Teaching Vs Learning BJJ

A friend of mine has expressed his desire to quit his unsatisfying office job and start teaching jiu-jitsu full time at an MMA gym. Currently,. he teaches two classes per week and really enjoys it.

He asked me what I thought about him teaching BJJ full time. I have been teaching BJJ as a main source of income for a few years and had some perspective for him.

Things change in the way you experience jiu-jitsu. My friend is an active competitor and most of his sessions in a training week are as a student. That means that he gets to concentrate on developing his own jiu-jitsu.

As a serious student of BJJ, you can roll as much as you like with your favorite training partners. You can drill and develop whatever parts of your game that you want. If you wish to do nothing but berimbolo for a month, you are free to berimbolo to your heart’s content. Training is something that you get to do, not something that you have to do.

However, when you assume the responsibility of being an instructor, things must change.

It is no longer about what is best for your training; it is about what is best for the students. While you may want to perfect your advanced De la Riva sweeps, that is not what is best for the first-year students. They need to be drilling their escapes and basic guard passes. So the personal training goals of the instructor must be compromised for the best interests of the students.

By spending more of your time on the students progress, your own personal game starts to suffer. You can’t just show up to the academy and roll at a fast pace with the top guys. You likely lose some of your timing. You also need to train more often with your lower-level students and your sharpness in rolling diminishes compared to when you could focus on rolling only with other advanced belts.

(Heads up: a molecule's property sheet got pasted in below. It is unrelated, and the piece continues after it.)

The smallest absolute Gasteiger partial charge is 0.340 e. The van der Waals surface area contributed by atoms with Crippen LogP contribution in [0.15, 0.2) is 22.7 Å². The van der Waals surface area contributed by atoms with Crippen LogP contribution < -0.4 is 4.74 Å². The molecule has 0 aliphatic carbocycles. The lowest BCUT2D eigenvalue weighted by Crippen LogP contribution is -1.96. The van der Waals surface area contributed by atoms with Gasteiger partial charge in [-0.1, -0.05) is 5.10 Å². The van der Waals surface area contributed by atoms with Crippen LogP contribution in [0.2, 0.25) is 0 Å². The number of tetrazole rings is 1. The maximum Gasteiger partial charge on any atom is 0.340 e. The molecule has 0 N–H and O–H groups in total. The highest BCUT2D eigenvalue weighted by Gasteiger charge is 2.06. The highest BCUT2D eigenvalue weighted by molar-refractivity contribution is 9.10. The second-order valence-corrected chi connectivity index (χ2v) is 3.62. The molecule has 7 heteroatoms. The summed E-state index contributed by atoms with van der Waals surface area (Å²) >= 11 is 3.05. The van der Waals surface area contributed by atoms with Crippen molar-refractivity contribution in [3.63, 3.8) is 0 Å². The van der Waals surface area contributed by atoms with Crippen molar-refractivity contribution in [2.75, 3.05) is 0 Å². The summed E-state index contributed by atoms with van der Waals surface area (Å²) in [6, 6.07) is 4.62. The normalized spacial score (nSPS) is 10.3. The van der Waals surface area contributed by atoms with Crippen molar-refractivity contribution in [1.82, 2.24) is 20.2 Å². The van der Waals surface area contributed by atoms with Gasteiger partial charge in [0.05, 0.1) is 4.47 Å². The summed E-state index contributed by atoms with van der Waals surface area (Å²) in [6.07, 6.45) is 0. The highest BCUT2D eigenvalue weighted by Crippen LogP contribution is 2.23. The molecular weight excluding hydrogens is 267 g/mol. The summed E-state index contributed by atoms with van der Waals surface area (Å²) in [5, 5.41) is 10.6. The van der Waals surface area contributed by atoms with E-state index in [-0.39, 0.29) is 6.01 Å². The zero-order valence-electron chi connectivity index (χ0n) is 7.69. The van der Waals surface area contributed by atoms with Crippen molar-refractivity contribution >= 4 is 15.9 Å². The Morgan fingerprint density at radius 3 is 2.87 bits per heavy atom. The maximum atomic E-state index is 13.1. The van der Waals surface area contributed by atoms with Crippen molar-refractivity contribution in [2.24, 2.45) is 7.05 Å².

But as unlikely as it sounds, you actually learn more about the basic techniques when you teach! How is this so?

Lets say you are teaching the triangle choke from guard. You break the move down to five steps to demonstrate to the students. However, when the students go to drill the move, you see five different errors. Now you must analyze what a black belt does (often unconsciously) and be able to communicate it to the students. Before, you may have seen the triangle choke as having five main steps. Now you have added five important details to that same move and deepened your understanding of it.

There is a tradeoff in losing some of your sharpness, timing, and ability to work on your own jiu-jitsu game and learning more about the basic techniques of jiu-jitsu by teaching beginners.

Perhaps the very best part of teaching is the satisfaction you get when you see a student pull off a move in rolling. They look up at the coach and you caught them doing something right! A thumbs up between you to recognize their small success and another person addicted to BJJ!

Read also: 3 Tips On Learning From Your Training


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